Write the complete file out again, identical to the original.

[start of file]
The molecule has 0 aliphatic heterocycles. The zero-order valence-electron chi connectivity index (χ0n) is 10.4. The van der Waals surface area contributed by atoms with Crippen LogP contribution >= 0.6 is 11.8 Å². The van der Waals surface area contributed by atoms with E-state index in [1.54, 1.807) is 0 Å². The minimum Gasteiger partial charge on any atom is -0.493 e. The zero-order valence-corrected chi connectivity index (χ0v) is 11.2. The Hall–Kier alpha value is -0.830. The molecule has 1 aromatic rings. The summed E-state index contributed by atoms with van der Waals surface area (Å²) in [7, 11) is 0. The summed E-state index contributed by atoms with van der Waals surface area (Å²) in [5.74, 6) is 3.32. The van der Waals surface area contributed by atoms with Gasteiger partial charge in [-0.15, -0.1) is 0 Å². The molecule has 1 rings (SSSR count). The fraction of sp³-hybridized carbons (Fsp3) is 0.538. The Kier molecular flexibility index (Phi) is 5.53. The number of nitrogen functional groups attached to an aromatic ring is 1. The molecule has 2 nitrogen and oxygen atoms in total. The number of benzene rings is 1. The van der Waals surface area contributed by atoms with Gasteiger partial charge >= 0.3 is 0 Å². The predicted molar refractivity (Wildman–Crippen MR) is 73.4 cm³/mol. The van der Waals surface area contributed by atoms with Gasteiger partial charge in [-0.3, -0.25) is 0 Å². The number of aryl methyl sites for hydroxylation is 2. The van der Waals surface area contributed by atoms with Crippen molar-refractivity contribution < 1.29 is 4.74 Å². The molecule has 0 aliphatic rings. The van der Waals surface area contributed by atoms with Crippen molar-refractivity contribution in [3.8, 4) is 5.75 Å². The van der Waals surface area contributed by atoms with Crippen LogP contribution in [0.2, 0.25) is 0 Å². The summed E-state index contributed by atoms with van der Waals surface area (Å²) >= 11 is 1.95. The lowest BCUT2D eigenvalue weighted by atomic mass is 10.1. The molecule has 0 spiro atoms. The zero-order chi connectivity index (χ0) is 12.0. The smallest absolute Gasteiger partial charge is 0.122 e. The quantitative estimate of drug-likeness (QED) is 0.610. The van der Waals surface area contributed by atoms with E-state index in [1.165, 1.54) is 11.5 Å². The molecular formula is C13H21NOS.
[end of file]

The molecule has 0 aliphatic heterocycles. The zero-order valence-electron chi connectivity index (χ0n) is 10.4. The van der Waals surface area contributed by atoms with Crippen LogP contribution >= 0.6 is 11.8 Å². The van der Waals surface area contributed by atoms with E-state index in [1.54, 1.807) is 0 Å². The minimum Gasteiger partial charge on any atom is -0.493 e. The zero-order valence-corrected chi connectivity index (χ0v) is 11.2. The Hall–Kier alpha value is -0.830. The molecule has 1 aromatic rings. The summed E-state index contributed by atoms with van der Waals surface area (Å²) in [7, 11) is 0. The summed E-state index contributed by atoms with van der Waals surface area (Å²) in [5.74, 6) is 3.32. The van der Waals surface area contributed by atoms with Gasteiger partial charge in [-0.15, -0.1) is 0 Å². The molecule has 1 rings (SSSR count). The fraction of sp³-hybridized carbons (Fsp3) is 0.538. The Kier molecular flexibility index (Phi) is 5.53. The number of nitrogen functional groups attached to an aromatic ring is 1. The molecule has 2 nitrogen and oxygen atoms in total. The number of benzene rings is 1. The van der Waals surface area contributed by atoms with Gasteiger partial charge >= 0.3 is 0 Å². The predicted molar refractivity (Wildman–Crippen MR) is 73.4 cm³/mol. The van der Waals surface area contributed by atoms with Gasteiger partial charge in [-0.3, -0.25) is 0 Å². The number of aryl methyl sites for hydroxylation is 2. The van der Waals surface area contributed by atoms with Crippen molar-refractivity contribution < 1.29 is 4.74 Å². The molecule has 0 aliphatic rings. The van der Waals surface area contributed by atoms with Crippen molar-refractivity contribution in [3.8, 4) is 5.75 Å². The van der Waals surface area contributed by atoms with Crippen LogP contribution in [0.2, 0.25) is 0 Å². The summed E-state index contributed by atoms with van der Waals surface area (Å²) >= 11 is 1.95. The lowest BCUT2D eigenvalue weighted by atomic mass is 10.1. The molecule has 0 spiro atoms. The zero-order chi connectivity index (χ0) is 12.0. The smallest absolute Gasteiger partial charge is 0.122 e. The quantitative estimate of drug-likeness (QED) is 0.610. The van der Waals surface area contributed by atoms with E-state index in [1.165, 1.54) is 11.5 Å². The molecular formula is C13H21NOS.